4to., pp. , wanting the initial blank (A1); outer woodcut border of title-page cropped (even though it is folded over at lower and outer edges), a few small marginal repairs, but a good copy in modern half calf.
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The Sophister. A Comedy …
First edition, attributed to Richard Zouche, Regius professor of civil law at Oxford from 1620 until his death. Only two literary works are credited to Zouche (1590-1651), a poem The Dove: or Passages of Cosmography (1613), and the present play, with its resoundingly legal vocabulary.
Our Civill Law doth seeme a royall thing,
It hath more Titles than the Spanish King:
But yet the Common Law quite puts it downe.
In getting, like the Pope, so many a Crowne.
The Prologue, ‘spoken by Mercury to the Academicall Auditors’, suggests a university or inns of court audience, and it is likely it was first performed c.1614-1620. The play itself has a distinctly academic bent – the plot centring on the sophister Fallacy, his father Discourse, and a sequence of rhetorical and philosophical figures: Proposition, Description, Invention, Division, Ambiguity.
A manuscript version under the title ‘Fallacy, or the Troubles of Great Hermenia’ (MS Harleian 6869.2) probably represents a stage of the play before censorship, and names the author as ‘R. Z.’
STC 26133; Greg 556; Bentley, V, 1276-1280.
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First edition of the major collection – pastoral, erotic, and festive verse, followed by two plays – of one of the more illustrious of the ‘sons of Ben’, published two years after his death some three months short of his thirtieth birthday. Randolph began his literary career at Trinity College, Cambridge, where he was known for his wit and ingenuity, and organized student productions of his earliest plays.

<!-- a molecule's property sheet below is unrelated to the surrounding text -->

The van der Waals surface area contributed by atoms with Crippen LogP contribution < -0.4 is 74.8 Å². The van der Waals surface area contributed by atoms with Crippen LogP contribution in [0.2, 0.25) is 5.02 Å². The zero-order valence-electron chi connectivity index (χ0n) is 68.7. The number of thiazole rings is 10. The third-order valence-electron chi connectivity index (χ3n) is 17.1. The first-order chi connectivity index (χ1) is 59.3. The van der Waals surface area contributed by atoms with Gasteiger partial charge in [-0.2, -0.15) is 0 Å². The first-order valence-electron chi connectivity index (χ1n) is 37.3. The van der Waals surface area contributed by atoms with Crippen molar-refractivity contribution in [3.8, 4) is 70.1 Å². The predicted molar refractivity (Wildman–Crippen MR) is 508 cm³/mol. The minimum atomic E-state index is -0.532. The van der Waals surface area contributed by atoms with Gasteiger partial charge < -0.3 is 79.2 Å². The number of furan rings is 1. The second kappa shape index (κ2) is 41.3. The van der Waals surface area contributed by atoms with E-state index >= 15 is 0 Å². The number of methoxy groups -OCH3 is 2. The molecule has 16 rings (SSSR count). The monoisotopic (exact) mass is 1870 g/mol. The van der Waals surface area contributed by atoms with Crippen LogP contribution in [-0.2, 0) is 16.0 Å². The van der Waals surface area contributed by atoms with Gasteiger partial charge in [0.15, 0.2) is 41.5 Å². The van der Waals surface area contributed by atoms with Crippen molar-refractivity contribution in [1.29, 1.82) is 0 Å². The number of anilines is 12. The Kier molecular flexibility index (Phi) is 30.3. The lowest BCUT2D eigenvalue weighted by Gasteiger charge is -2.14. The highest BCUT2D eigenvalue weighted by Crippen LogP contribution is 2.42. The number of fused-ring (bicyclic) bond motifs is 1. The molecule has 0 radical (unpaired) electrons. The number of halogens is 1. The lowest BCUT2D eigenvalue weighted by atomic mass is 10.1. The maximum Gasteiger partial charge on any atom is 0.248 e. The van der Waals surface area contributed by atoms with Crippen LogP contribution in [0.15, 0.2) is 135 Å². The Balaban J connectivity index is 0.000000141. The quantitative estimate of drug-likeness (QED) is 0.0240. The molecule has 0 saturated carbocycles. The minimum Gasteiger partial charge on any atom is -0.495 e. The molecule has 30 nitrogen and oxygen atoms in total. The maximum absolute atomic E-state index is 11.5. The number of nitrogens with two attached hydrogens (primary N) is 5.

Leaving Cambridge for London in 1632, he engaged with too much enthusiasm in the dissipations of metropolitan literary life, and his ‘immoderate way of living in all probablility shortened his days (Phillips, Theatrum Poetarum, 1675). Commendatory verses here come from other ‘sons’ including Owen Feltham, and there are several poems addressed to Jonson himself, and ‘A Parley with his empty Purse’:
A FAVOURITE OF CHARLES I CARTWRIGHT, William.
Comedies, Tragi-comedies, with other Poems … the Ayres and Songs set by Mr Henry Lawes, Servant to his late Majesty in His public and private Musick …
First edition of the witty and elegant drama and verse of a celebrated ‘son of Ben’, who said ‘My son Cartwright writes like a man’. According to Evelyn, Charles I reckoned The Royall Slave ‘the best that was ever acted’ after he saw it as the main entertainment on the royal progress to Oxford in 1636. When Cartwright died young of camp fever at Oxford in 1643, he was mourned personally by Charles, who wore black on the day of his funeral. No fewer than fifty-six commendatory poems by Katherine Philips, Henry, Thomas and Francis Vaughan, Izaak Walton, John Fell, James Howell et al. preface the work.